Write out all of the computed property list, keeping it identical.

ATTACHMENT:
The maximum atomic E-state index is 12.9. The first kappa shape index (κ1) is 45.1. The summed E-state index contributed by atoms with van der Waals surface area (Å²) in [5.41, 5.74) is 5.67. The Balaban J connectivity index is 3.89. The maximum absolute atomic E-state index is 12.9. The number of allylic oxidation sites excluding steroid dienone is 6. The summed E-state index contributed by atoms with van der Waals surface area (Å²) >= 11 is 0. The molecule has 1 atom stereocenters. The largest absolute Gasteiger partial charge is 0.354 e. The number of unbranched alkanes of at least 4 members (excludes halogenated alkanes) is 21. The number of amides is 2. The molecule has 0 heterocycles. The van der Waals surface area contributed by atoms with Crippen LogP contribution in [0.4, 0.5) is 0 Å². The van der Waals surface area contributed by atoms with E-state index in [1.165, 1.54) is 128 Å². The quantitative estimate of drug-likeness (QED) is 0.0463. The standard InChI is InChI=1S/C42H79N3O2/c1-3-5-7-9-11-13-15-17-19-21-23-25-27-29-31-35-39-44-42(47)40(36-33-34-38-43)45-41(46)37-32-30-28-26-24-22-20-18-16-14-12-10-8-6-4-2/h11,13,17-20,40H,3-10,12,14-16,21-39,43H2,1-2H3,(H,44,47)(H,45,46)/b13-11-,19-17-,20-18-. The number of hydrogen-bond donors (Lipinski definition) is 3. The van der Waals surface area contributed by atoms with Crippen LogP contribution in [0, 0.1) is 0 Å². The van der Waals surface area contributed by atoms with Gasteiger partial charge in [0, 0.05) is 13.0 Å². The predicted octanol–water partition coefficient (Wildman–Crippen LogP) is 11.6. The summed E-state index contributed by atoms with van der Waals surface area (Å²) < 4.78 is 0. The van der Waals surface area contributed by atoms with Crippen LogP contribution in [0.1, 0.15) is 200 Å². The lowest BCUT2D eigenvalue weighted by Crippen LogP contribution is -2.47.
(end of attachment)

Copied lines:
The maximum atomic E-state index is 12.9. The first kappa shape index (κ1) is 45.1. The summed E-state index contributed by atoms with van der Waals surface area (Å²) in [5.41, 5.74) is 5.67. The Balaban J connectivity index is 3.89. The maximum absolute atomic E-state index is 12.9. The number of allylic oxidation sites excluding steroid dienone is 6. The summed E-state index contributed by atoms with van der Waals surface area (Å²) >= 11 is 0. The molecule has 1 atom stereocenters. The largest absolute Gasteiger partial charge is 0.354 e. The number of unbranched alkanes of at least 4 members (excludes halogenated alkanes) is 21. The number of amides is 2. The molecule has 0 heterocycles. The van der Waals surface area contributed by atoms with Crippen LogP contribution in [0.4, 0.5) is 0 Å². The van der Waals surface area contributed by atoms with E-state index in [1.165, 1.54) is 128 Å². The quantitative estimate of drug-likeness (QED) is 0.0463. The standard InChI is InChI=1S/C42H79N3O2/c1-3-5-7-9-11-13-15-17-19-21-23-25-27-29-31-35-39-44-42(47)40(36-33-34-38-43)45-41(46)37-32-30-28-26-24-22-20-18-16-14-12-10-8-6-4-2/h11,13,17-20,40H,3-10,12,14-16,21-39,43H2,1-2H3,(H,44,47)(H,45,46)/b13-11-,19-17-,20-18-. The number of hydrogen-bond donors (Lipinski definition) is 3. The van der Waals surface area contributed by atoms with Crippen LogP contribution in [0, 0.1) is 0 Å². The van der Waals surface area contributed by atoms with Gasteiger partial charge in [0, 0.05) is 13.0 Å². The predicted octanol–water partition coefficient (Wildman–Crippen LogP) is 11.6. The summed E-state index contributed by atoms with van der Waals surface area (Å²) < 4.78 is 0. The van der Waals surface area contributed by atoms with Crippen LogP contribution in [0.1, 0.15) is 200 Å². The lowest BCUT2D eigenvalue weighted by Crippen LogP contribution is -2.47.